Wearable inertial measurement unit to accelerometer-based training monotony and strain during a soccer season: A within-group study for starters and non-starters

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Nobari H., Söğüt M., Oliveira R., Pérez-Gómez J., Suzuki K., Zouhal H.

International Journal of Environmental Research and Public Health, vol.18, no.15, 2021 (SCI-Expanded) identifier identifier identifier

  • Publication Type: Article / Article
  • Volume: 18 Issue: 15
  • Publication Date: 2021
  • Doi Number: 10.3390/ijerph18158007
  • Journal Name: International Journal of Environmental Research and Public Health
  • Journal Indexes: Science Citation Index Expanded (SCI-EXPANDED), Social Sciences Citation Index (SSCI), Scopus, Aqualine, Aquatic Science & Fisheries Abstracts (ASFA), CAB Abstracts, EMBASE, Food Science & Technology Abstracts, Geobase, MEDLINE, Pollution Abstracts, Veterinary Science Database, Directory of Open Access Journals
  • Keywords: football, external training load, WIMU, GPS, acceleration, deceleration, LOAD, ACCELERATION, PRESEASON, PLAYERS
  • Middle East Technical University Affiliated: Yes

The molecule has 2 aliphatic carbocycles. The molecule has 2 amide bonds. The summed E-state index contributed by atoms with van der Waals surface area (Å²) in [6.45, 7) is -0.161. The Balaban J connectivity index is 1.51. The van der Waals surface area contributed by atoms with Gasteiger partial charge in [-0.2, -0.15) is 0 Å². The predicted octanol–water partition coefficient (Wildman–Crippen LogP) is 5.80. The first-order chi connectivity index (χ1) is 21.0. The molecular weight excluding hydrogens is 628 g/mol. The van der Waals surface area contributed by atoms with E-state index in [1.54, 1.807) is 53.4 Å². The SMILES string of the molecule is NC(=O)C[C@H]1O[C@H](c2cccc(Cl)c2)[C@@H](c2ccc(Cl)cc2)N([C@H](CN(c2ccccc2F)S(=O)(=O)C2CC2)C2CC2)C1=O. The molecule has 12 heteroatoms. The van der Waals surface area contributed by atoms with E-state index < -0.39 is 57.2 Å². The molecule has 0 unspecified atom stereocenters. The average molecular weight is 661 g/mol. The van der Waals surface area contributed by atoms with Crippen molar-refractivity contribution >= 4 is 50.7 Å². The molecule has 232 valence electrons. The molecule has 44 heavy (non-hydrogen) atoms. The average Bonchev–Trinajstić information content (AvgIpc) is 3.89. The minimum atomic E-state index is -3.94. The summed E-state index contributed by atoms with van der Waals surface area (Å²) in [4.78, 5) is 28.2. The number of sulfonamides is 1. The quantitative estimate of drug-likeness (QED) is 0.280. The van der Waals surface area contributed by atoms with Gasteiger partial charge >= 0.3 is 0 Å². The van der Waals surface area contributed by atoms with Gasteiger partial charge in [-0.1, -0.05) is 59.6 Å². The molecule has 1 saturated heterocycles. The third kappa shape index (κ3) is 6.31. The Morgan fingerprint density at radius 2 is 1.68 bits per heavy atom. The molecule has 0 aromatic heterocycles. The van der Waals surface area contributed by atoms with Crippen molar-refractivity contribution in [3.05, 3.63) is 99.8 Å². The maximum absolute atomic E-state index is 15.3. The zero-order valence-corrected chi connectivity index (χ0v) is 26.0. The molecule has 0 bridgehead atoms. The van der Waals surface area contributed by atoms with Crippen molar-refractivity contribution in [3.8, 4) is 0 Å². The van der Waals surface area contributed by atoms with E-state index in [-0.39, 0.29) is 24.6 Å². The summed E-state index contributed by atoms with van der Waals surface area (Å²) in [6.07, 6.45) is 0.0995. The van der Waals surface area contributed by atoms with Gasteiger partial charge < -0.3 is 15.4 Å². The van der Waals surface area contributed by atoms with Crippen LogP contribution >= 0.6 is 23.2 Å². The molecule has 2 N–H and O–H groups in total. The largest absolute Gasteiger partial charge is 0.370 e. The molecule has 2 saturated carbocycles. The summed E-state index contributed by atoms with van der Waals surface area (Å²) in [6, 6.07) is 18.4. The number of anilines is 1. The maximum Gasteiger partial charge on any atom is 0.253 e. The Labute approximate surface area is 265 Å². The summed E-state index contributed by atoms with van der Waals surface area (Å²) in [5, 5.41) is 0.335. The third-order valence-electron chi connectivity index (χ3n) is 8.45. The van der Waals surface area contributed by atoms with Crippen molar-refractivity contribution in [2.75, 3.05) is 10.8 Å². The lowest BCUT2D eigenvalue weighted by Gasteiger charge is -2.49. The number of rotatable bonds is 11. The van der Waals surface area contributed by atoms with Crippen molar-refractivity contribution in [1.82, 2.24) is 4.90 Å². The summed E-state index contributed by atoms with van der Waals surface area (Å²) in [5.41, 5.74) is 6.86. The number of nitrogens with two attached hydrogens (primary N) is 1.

The purpose of this study was to analyze the intragroup differences in weekly training monotony (TM) and training strain (TS) between starter and non-starter male professional soccer players at accelerometry-based variables throughout the periods of a season. TM and TS of different accelerations and decelerations zones for twenty-one players were followed for forty-eight weeks. Regardless of group, players obtained the highest mean TM (starters = 3.3 ± 0.6, non-starters = 2.2 ± 1.1, in arbitrary unit, AU) and TS (starters = 1288.9 ± 265.2, non-starters = 765.4 ± 547.5, AU) scores in the pre-season for accelerations at Zone 1 (<2 m/s2). The results also indicated that both groups exhibited similar TM and TS scores in accelerations at Zones 2 (2 to 4 m/s2) and 3 (>4 m/s2) across the entire season. While the starters showed the highest TM and TS scores at deceleration Zone 1 (<−2 m/s2) in the end-season, the non-starters exhibited the highest scores at the deceleration Zone 1 in pre-season. It seems that in pre-season, coaches applied higher levels of training with greater emphasis on deceleration for non-starters. This tendency was reduced over time for non-starters, while starters presented higher values of deceleration Zone 1. These results highlight the variations in TM and TS across the different periods of a full season according to match starting status among professional soccer players, and the results suggest that non-starter players should receive higher levels of load to compensate for non-participation in matches throughout a soccer season.